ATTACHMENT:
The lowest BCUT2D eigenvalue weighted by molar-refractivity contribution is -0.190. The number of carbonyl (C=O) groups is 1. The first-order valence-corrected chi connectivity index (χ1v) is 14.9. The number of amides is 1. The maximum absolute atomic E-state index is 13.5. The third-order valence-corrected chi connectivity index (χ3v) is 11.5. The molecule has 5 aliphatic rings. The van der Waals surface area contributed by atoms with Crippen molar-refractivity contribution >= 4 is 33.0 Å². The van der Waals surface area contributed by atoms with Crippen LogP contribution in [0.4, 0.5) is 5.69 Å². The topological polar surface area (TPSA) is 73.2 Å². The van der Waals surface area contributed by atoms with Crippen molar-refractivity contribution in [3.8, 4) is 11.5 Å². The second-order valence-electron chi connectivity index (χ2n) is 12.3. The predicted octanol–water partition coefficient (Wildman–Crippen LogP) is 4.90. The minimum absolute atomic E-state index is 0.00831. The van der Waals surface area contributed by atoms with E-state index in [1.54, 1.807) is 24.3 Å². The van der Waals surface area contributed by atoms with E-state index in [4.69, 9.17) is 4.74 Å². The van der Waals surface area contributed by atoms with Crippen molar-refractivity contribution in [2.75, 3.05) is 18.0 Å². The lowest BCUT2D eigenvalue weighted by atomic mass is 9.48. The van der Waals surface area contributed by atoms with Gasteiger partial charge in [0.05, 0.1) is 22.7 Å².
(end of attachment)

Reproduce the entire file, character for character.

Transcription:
The lowest BCUT2D eigenvalue weighted by molar-refractivity contribution is -0.190. The number of carbonyl (C=O) groups is 1. The first-order valence-corrected chi connectivity index (χ1v) is 14.9. The number of amides is 1. The maximum absolute atomic E-state index is 13.5. The third-order valence-corrected chi connectivity index (χ3v) is 11.5. The molecule has 5 aliphatic rings. The van der Waals surface area contributed by atoms with Crippen molar-refractivity contribution >= 4 is 33.0 Å². The van der Waals surface area contributed by atoms with Crippen LogP contribution in [0.4, 0.5) is 5.69 Å². The topological polar surface area (TPSA) is 73.2 Å². The van der Waals surface area contributed by atoms with Crippen molar-refractivity contribution in [3.8, 4) is 11.5 Å². The second-order valence-electron chi connectivity index (χ2n) is 12.3. The predicted octanol–water partition coefficient (Wildman–Crippen LogP) is 4.90. The minimum absolute atomic E-state index is 0.00831. The van der Waals surface area contributed by atoms with E-state index in [1.54, 1.807) is 24.3 Å². The van der Waals surface area contributed by atoms with E-state index in [4.69, 9.17) is 4.74 Å². The van der Waals surface area contributed by atoms with Crippen molar-refractivity contribution in [2.75, 3.05) is 18.0 Å². The lowest BCUT2D eigenvalue weighted by atomic mass is 9.48. The van der Waals surface area contributed by atoms with Gasteiger partial charge in [0.05, 0.1) is 22.7 Å².